Abrahamic Seminar and Trip to Israel: Sacred Space in the Abrahamic Religions
In a 1967 lecture, Michel Foucault famously argued that whereas the 19th century had been dominated by a focus on history and time, the present era was marked by a turn to space: “we are in the epoch of simultaneity: we are in the epoch of juxtaposition, the epoch of the near and far, of the side-by-side, of the dispersed” [“Of Other Spaces,” Diacritics 16:1 (1986)]. During Hilary and Trinity 2019, the Abrahamic Seminar convened both near and far, in Oxford and Be’er Sheva, Israel, examining the theme of “sacred space in the Abrahamic religions.” The meetings at once attended to some of the questions signalled by Foucault and demonstrated that such a preoccupation with space is far from an exclusively 20th century phenomenon.
Convened by Professor Anna Sapir Abulafia and Dr Martin Whittingham, the Abrahamic Seminar began with weekly Hilary lectures and discussions, led by both Oxford academics and guest speakers. The presentation topics ranged from the spatial imagery in Augustine’s thought to an economic analysis of the intersecting power structures of Muslim shrines in Pakistan. This diversity was mirrored by the research interests of the participating DPhil and Master’s students, who came from departments spanning Theology and Religion, History, English, Classics and the Oriental Institute. Investigating the multiple levels on which space functions – from the embodied to the imagined – the group questioned what it truly means to share space; from inter-religious instances of community facilities serving different gendered groups, to the intra-religious “competitive sharing” of contested sacred sites.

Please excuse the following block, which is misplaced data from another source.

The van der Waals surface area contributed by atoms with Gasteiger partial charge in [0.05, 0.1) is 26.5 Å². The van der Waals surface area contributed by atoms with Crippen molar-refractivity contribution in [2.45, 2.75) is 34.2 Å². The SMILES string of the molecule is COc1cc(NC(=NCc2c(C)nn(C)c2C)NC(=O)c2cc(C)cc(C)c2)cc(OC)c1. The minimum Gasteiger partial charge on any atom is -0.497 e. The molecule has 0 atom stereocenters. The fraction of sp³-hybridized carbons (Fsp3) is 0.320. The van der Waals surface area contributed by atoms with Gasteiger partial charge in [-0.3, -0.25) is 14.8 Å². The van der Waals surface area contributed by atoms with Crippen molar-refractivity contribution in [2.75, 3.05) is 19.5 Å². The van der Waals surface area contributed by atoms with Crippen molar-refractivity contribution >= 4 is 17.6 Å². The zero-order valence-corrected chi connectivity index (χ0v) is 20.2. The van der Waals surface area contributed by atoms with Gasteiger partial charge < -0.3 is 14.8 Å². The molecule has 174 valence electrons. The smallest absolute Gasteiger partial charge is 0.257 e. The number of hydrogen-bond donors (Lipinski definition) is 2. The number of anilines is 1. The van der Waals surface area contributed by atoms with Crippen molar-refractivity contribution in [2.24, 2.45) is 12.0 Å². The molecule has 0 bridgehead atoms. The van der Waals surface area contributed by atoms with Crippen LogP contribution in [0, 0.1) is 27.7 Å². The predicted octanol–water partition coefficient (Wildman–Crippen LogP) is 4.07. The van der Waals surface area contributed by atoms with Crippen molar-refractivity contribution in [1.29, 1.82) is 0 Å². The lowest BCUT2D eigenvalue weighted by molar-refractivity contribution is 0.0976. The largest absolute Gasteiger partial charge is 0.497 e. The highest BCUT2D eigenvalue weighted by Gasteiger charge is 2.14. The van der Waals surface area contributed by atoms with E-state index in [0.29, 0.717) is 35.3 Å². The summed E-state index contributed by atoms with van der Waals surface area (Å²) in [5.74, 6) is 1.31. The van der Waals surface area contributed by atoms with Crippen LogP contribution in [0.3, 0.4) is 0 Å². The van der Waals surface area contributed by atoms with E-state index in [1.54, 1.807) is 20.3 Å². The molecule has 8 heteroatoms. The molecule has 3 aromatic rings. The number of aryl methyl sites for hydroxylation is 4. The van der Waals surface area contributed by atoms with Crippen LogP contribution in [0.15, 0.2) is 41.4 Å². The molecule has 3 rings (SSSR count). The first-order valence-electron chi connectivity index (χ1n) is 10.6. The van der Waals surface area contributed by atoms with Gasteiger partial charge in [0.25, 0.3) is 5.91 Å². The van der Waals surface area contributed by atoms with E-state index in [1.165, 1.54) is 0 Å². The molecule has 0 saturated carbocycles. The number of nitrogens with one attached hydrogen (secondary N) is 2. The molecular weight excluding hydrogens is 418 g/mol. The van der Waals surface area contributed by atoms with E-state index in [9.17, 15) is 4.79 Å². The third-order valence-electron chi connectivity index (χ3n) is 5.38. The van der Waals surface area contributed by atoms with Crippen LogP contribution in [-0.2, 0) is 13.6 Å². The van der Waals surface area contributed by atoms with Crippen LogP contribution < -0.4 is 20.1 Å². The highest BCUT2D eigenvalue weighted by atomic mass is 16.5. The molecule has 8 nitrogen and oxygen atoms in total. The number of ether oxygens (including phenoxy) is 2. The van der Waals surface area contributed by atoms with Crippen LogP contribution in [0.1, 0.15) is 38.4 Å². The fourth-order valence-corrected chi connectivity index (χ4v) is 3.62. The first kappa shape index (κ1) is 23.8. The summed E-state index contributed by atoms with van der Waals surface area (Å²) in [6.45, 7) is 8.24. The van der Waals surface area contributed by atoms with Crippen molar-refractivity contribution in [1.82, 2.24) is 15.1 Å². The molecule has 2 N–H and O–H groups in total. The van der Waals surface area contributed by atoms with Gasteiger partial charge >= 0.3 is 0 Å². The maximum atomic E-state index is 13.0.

In Trinity term, the group travelled to Be’er Sheva to participate in a workshop with the Center for the Study of Conversion and Inter-Religious Encounters at Ben Gurion University of the Negev. Across two full days, the DPhil students from Oxford gave presentations alongside fellows of the Center, wherein many common threads evolved. A rich interdisciplinary forum, the workshop raised questions on topics such as the function of time within sacred space, and how perspective both conditions and curtails what may be seen of a given space. Such discussions of the notion of perspective, as well as several presentations exploring religious encounters with individual sacred sites in Jerusalem, also ensured that the workshop prepared the group for the concluding event, a day visit to Jerusalem led by Professor Jackie Feldman, a scholar of pilgrimage and tourism.
Foucault’s description of the contemporary spatial consciousness concerning juxtapositions of the “near and far” and “side by side” could well be engaged in analysis of the great gulfs between geographically proximate sites in Jerusalem, and the distinct paths traced across it by diverse religious communities. Our experiences in Jerusalem were not limited to the horizontal dimension however, but also invited awareness of the profound verticality of the city, from the archaeological overlaying of different religious sites, to the looming height of the Temple Mount and the multiple domes and spires dotting the landscape. The day in Jerusalem animated many of the questions that had crystallized during our conversations across the preceding days and months, not least how the multi-dimensionality of sacred space is something created by human bodies, behaviours and imaginations over time.
Theology and Religion